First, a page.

Results report: potatoes in bushel basket

As promised early in the season.
The bushel basket method is, basically, get an old bushel basket or laundry basket (not as picturesque of course) or anything of similar size and porosity, and put some potting soil in the bottom, then one hill's worth of seed potatoes (I used 4 halves per basket), and cover with more potting soil. As the season progresses, add more potting soil before any danger of taters working their way to the top.
Plain old white skinned certified seed potatoes, which normally have a few big ones and a lot of small ones fine for cooking or mashing.
Somewhat rainy year this year. It helped, probably, to have the potatoes up out of the ground.
Results were:
Harvest was of course easy. Turn the basket upside down, pick them up. No cut potatoes, none left undiscovered.
Size was good, larger than usual. Potatoes are uniformly nice looking, several bakers per hill.
Yield was probably about the same *number* of potatoes per hill as usual, just that more of them were larger. 3-6 pounds per basket, I'd say.
Expenses increased due to the potting soil addition, but I used only acceptable and not great potting soil. And I'm left with a basket half full of handy spent potting soil to turn in.
Altogether, a good experience. And our kids thought of it as a nice science experiment too. Yield and quality were improved, along with cost. Not sure I could have done it to replace the total potato consumption of our family, but perhaps it would be possible given longer, multi-hill enclosures of some sort.
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I have used the same idea with sweet potato slips. I only produced 2 to 3 per container, but it was better than nothing if you dont have the room to plant more.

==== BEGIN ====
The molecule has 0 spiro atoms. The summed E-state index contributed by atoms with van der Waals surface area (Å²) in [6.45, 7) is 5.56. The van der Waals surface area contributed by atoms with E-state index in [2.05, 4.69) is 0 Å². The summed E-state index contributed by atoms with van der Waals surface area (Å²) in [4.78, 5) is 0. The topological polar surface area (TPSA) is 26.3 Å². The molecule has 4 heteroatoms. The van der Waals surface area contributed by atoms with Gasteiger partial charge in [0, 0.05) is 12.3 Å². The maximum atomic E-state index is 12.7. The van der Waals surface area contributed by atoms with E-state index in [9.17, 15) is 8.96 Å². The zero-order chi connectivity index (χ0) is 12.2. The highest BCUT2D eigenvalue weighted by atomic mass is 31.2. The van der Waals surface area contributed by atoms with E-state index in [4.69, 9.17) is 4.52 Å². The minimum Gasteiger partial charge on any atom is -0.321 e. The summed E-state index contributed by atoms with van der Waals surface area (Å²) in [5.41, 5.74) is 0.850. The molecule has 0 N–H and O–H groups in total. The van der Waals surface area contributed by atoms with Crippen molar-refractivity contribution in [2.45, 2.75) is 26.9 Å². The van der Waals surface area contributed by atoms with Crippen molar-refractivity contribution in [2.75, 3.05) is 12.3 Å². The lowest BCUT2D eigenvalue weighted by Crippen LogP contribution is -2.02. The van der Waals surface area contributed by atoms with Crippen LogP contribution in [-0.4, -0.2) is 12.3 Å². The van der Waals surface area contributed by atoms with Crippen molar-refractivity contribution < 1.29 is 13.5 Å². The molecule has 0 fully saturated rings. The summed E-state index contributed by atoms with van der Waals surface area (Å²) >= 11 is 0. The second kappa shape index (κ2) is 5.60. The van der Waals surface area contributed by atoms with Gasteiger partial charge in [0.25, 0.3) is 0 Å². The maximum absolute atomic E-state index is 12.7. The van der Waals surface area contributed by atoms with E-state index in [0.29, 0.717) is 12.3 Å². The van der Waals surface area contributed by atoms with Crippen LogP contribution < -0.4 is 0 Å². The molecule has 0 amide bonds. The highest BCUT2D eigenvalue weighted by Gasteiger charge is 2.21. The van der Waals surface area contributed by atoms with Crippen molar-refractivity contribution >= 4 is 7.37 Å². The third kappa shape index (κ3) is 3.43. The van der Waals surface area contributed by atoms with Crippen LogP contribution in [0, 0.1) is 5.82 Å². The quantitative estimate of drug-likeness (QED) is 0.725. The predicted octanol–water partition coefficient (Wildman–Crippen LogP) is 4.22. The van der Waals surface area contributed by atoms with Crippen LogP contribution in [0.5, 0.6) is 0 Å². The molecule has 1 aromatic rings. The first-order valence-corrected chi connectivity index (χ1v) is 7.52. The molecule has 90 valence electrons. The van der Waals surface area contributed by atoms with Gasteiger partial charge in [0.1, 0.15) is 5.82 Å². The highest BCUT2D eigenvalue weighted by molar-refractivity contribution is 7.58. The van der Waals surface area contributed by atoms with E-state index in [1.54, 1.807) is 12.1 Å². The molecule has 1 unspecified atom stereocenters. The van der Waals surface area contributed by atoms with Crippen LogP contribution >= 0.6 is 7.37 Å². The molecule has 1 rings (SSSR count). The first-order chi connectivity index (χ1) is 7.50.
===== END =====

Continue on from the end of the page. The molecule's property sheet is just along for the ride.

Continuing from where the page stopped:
Dwayne

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Thanks for the report!
I know a lot of people do a similar thing with tires, which would have the advantage of more surface area than laundry baskets. But you never know, I might have old laundry baskets some day....
Pat
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I used a similar method in my garden this year, with decent success. I had a new garden plot divided into 3' wide beds. I put 30" wire fence around it, leaving a plot about 3' X 4'. I planted potatoes on the top of the plot, and covered them with soil. As they grew, I covered them with alternating layers of leafy compost and cheap potting soil. By the middle of July, I had covered the plants up to the top of the wire and the vines were falling to the ground. Harvest was decent, though not distributed throughout the bin; most of them were on the bottom. I had enough success to try it again next year.
I think the toughest thing was trying to keep them watered. Even the heaviest rain could not get through all of that compost and dirt on top of the vines, and get down to the roots. In the end, I had to dig some trenches all around the outside of the bed and put water in there, hoping it would soak underneath the bed. It must have worked, because as soon as I did that, the vines finally perked up.
IC Gardener Iowa City, Iowa Zone 5A
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